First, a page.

Engaging survey intros for any Customer Service channel

A survey invitation can have a significant impact on the impression you make with your clients when you start a feedback conversation with them. It is a well-kept secret that a good survey invitation will drive better opening and response rates compared to the actual content of the survey itself. It’s simple: Better intro, better results!  

Remember not to overestimate your customer when it comes to providing feedback. They are not likely to be interested in what is going on in your company or in answering your surveys. Limited attention spans and impulsive decision-making mean that it’s difficult to win over someone’s time to answer your feedback requests – regardless of their merit or value. Do not lose the battle on how people use their time and win them over with great intros. Drive conciseness, clarity, personalization, and humanization – and see the difference yourself.

Next, you will find out how to create survey invitations for different customer service channels: 

Email invitation survey introduction 

Make your email survey invitation stand out. Most of us receive a large chunk of emails daily so you need to make sure you are seen. To make that happen, perfect your email subject line – that is seen first. Then follow up with the message body and embed the first survey question in the email. An additional way to drive attention and responses is to personalize the email invitation including the name of the person receiving it. And what about highlighting your agent in the email invitation? Humanize your message by using the name or picture of your frontline agent.  

What is a good survey email invitation subject line? 

The more effort you put into your email subject line the better results you will get. The easiest way to drive away potential survey respondents is to include any of these keywords or phrases: “Survey” and “Research”.

In our experience concise questions such as the following work our great:

  • How did we do today? 
  • How did we succeed? 
  • How was your experience with our customer service? 

The more engaging, individual, and relevant the subject line questions to the actual experience of the end customer, the better.

A/B testing showed us that adding the agent name will achieve even better results in terms of open and response rates:

  • How was your interaction with Sebastian? 
  • How helpful was Louis today? 
  • How did Mary succeed? 

What should you include in the body of the email survey invitation? 

Expecting your customers to read your long reasonings of why they should give you feedback is doomed to fail. Short messages are powerful because people only spend only a few moments on your message to scan what they are seeing. If it is long, trite, and full of text it will go unnoticed.

Bad examples can be found below: 

  • Dear customer, we want to develop our operations and your feedback is important to us… 
  • It only takes 5 min to respond to the survey… 
  • The survey is open until December… 

Sometimes there might be policy and other mandatory aspects that must be included in the message. In that case, distribute the content carefully. The very bottom – small print – is usually a good place for those who want to read it. Additionally, it is smart to include some of that content in the survey thank you page.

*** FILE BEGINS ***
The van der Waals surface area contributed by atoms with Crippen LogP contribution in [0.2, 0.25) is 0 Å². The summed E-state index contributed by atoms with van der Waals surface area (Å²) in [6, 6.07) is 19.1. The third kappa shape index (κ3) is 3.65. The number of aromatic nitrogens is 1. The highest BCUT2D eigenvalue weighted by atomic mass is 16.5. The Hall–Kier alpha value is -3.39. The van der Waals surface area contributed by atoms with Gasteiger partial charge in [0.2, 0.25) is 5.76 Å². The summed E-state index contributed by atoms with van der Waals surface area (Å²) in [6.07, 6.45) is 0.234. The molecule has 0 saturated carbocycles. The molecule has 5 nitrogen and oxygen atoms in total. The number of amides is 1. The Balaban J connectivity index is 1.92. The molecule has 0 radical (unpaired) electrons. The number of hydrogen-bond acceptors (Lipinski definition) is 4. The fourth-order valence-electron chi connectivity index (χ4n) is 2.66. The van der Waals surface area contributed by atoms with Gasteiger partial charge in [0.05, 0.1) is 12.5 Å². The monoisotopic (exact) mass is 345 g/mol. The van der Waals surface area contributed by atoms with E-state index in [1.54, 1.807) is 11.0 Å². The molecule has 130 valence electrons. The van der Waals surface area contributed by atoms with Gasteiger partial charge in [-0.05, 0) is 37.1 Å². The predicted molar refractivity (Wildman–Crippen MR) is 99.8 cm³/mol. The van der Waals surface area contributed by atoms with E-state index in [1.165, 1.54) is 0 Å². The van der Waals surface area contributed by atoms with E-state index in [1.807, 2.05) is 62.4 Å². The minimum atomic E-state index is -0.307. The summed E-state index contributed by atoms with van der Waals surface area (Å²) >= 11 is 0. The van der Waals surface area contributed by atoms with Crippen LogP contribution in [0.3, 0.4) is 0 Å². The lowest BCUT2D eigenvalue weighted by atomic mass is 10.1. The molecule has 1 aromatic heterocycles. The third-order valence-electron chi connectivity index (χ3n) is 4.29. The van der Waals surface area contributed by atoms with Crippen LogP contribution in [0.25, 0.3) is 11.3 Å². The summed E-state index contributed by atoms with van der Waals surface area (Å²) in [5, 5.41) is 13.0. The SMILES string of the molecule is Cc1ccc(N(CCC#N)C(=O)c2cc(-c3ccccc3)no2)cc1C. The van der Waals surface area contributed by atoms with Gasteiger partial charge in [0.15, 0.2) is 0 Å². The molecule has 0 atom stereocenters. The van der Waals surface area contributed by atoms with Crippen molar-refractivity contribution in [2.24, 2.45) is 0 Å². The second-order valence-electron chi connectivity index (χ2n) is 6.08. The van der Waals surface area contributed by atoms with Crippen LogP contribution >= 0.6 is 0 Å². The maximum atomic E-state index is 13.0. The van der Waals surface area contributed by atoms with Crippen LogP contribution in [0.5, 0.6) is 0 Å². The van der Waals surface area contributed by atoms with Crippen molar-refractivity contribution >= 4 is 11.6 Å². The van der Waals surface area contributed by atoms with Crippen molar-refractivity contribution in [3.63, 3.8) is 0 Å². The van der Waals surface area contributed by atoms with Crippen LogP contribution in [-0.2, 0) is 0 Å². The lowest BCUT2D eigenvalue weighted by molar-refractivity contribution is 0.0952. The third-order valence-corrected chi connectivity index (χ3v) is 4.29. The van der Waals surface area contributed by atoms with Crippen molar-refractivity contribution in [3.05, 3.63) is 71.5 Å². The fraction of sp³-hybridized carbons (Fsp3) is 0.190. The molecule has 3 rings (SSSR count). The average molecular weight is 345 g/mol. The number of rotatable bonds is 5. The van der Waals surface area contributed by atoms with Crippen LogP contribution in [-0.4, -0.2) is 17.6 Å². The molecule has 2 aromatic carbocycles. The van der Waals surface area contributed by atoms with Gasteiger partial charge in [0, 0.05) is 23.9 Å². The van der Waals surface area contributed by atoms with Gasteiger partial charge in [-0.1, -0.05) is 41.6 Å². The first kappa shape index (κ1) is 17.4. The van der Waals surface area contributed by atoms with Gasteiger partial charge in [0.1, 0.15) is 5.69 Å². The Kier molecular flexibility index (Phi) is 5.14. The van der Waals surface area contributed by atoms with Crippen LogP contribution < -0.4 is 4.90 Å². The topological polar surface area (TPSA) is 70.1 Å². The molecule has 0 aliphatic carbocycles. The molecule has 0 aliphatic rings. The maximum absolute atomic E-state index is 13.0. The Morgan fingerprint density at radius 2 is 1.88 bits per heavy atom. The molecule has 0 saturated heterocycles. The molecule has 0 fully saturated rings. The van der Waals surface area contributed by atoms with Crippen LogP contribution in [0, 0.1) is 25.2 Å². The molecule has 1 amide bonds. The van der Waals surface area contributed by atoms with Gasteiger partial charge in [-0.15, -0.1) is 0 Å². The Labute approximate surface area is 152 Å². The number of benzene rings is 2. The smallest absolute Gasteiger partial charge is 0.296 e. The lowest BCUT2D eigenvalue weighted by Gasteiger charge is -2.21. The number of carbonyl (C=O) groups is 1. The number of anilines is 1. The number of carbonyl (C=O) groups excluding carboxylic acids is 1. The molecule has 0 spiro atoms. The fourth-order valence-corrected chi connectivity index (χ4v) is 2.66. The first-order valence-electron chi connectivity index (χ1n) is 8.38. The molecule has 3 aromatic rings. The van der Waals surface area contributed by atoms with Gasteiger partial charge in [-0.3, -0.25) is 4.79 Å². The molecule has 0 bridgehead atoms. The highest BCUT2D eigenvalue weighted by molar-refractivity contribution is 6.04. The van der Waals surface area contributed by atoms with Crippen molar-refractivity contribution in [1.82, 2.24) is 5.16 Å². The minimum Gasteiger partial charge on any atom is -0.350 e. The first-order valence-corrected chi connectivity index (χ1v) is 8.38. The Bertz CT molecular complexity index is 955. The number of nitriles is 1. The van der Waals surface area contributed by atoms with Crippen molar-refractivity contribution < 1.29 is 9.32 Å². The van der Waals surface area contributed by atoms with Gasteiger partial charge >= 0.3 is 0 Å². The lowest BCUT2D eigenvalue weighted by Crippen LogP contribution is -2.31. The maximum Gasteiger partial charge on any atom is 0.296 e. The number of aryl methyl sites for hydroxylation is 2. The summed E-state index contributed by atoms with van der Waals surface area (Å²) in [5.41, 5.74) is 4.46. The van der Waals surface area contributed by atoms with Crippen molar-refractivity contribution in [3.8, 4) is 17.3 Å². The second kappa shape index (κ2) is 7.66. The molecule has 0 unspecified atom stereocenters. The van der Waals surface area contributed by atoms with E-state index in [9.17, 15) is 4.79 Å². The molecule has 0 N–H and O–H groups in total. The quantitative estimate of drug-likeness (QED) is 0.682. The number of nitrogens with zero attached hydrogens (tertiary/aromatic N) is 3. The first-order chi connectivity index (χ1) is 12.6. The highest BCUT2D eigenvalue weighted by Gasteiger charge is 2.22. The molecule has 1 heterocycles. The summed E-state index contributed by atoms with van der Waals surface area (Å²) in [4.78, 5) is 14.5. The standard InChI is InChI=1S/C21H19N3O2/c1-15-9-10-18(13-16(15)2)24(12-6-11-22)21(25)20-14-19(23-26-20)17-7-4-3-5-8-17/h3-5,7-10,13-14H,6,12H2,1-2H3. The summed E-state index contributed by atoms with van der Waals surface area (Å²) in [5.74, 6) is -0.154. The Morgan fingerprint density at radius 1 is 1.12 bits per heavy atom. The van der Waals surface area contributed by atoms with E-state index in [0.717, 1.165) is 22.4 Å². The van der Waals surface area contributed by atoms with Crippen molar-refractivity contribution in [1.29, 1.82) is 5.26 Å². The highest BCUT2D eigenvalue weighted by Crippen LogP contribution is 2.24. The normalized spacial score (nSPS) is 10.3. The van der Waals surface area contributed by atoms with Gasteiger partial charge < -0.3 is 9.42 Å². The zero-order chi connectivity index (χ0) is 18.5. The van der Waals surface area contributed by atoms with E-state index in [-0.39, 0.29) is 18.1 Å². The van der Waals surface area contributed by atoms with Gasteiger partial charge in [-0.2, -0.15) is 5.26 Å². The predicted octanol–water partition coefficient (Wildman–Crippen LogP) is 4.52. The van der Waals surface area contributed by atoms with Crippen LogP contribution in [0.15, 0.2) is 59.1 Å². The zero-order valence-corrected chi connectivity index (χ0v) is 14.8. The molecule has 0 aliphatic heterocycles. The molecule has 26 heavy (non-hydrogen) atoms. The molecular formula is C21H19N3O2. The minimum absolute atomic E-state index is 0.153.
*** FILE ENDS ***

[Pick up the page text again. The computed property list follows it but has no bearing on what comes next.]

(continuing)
Here is an example of a great email survey introduction:

email survey invitation

Compare the above with a more traditional and lengthier example of a survey email invitation below. We bet you notice the difference.

email invitation bad example

What SMS survey invitations work best? 

Customer service via phone is very common. The most effective way to measure the experience is to send an SMS survey invitation right after hanging up. The SMS format has its restrictions on the number of characters which leads to shortened text communication. This works to your advantage. As discussed, shorter messages work out better and the case verdict is the same for SMS. Through A/B testing, we discovered that messages with less than 80 characters outperform the ones with 120 characters. See the example below: 

sms survey invitation best practice

You can try it out for yourself. Produce two different example messages for your SMS survey invitation. Test which one works better. You will quickly notice that shorter messages will get more clicks and feedback responses. Personalizing and humanizing the message is also powerful. This can be done easily by using background information (metadata) that is projected in the SMS message.  

How do you introduce a chat survey? 

When it comes to surveys after chat interactions, the best invitation is no invitation at all.  

When either the customer or the service agent ends the chat, it is good to ask for feedback right away with a quick question. That is enough of an introduction:

Based on the service you received today, could you tell us how we did?

The perfect situation is that the feedback conversation takes place in the chat window or widget itself. You can also project the survey automatically as a pop-up. If the above is not possible, and a survey link is necessary – then we recommend doing a small survey introduction.  

Social media survey introductions 

Social media is a different world, or is it? With surveys, just continue the conversation. No intros and invitations are needed, just ask directly:  

Would you recommend our service based on this interaction (on a scale 0 – 10)

Survey intros for your support pages 

The self-support channel is also a great place to ask for customer feedback. As with chat and social media, skip the intro and invitation – and go ahead and ask directly:

survey intros for support pages

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